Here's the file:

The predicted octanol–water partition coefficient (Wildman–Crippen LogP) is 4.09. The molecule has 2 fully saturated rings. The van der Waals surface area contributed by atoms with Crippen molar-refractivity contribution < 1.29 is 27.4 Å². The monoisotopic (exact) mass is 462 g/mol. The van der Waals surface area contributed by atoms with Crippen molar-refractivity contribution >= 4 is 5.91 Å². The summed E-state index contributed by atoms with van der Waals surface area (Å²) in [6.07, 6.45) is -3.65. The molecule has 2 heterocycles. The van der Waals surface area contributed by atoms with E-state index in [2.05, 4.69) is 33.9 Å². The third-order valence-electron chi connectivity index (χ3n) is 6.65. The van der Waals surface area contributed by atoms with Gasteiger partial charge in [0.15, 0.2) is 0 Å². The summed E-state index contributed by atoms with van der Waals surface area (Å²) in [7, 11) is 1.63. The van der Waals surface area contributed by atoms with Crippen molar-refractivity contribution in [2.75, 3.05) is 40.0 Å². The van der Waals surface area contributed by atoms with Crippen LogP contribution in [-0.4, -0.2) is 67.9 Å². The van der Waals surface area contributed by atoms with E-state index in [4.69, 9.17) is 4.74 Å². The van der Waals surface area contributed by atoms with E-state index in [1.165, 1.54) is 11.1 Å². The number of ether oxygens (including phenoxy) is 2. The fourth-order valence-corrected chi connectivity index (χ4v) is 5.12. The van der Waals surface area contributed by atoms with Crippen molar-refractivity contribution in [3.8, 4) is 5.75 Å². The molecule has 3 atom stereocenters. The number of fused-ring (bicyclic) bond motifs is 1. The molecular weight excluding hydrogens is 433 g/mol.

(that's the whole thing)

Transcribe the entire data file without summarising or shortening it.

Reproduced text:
The predicted octanol–water partition coefficient (Wildman–Crippen LogP) is 4.09. The molecule has 2 fully saturated rings. The van der Waals surface area contributed by atoms with Crippen molar-refractivity contribution < 1.29 is 27.4 Å². The monoisotopic (exact) mass is 462 g/mol. The van der Waals surface area contributed by atoms with Crippen molar-refractivity contribution >= 4 is 5.91 Å². The summed E-state index contributed by atoms with van der Waals surface area (Å²) in [6.07, 6.45) is -3.65. The molecule has 2 heterocycles. The van der Waals surface area contributed by atoms with E-state index in [2.05, 4.69) is 33.9 Å². The third-order valence-electron chi connectivity index (χ3n) is 6.65. The van der Waals surface area contributed by atoms with Gasteiger partial charge in [0.15, 0.2) is 0 Å². The summed E-state index contributed by atoms with van der Waals surface area (Å²) in [7, 11) is 1.63. The van der Waals surface area contributed by atoms with Crippen molar-refractivity contribution in [2.75, 3.05) is 40.0 Å². The van der Waals surface area contributed by atoms with Crippen LogP contribution in [-0.4, -0.2) is 67.9 Å². The van der Waals surface area contributed by atoms with E-state index in [4.69, 9.17) is 4.74 Å². The van der Waals surface area contributed by atoms with E-state index in [1.165, 1.54) is 11.1 Å². The number of ether oxygens (including phenoxy) is 2. The fourth-order valence-corrected chi connectivity index (χ4v) is 5.12. The van der Waals surface area contributed by atoms with Crippen molar-refractivity contribution in [3.8, 4) is 5.75 Å². The molecule has 3 atom stereocenters. The number of fused-ring (bicyclic) bond motifs is 1. The molecular weight excluding hydrogens is 433 g/mol.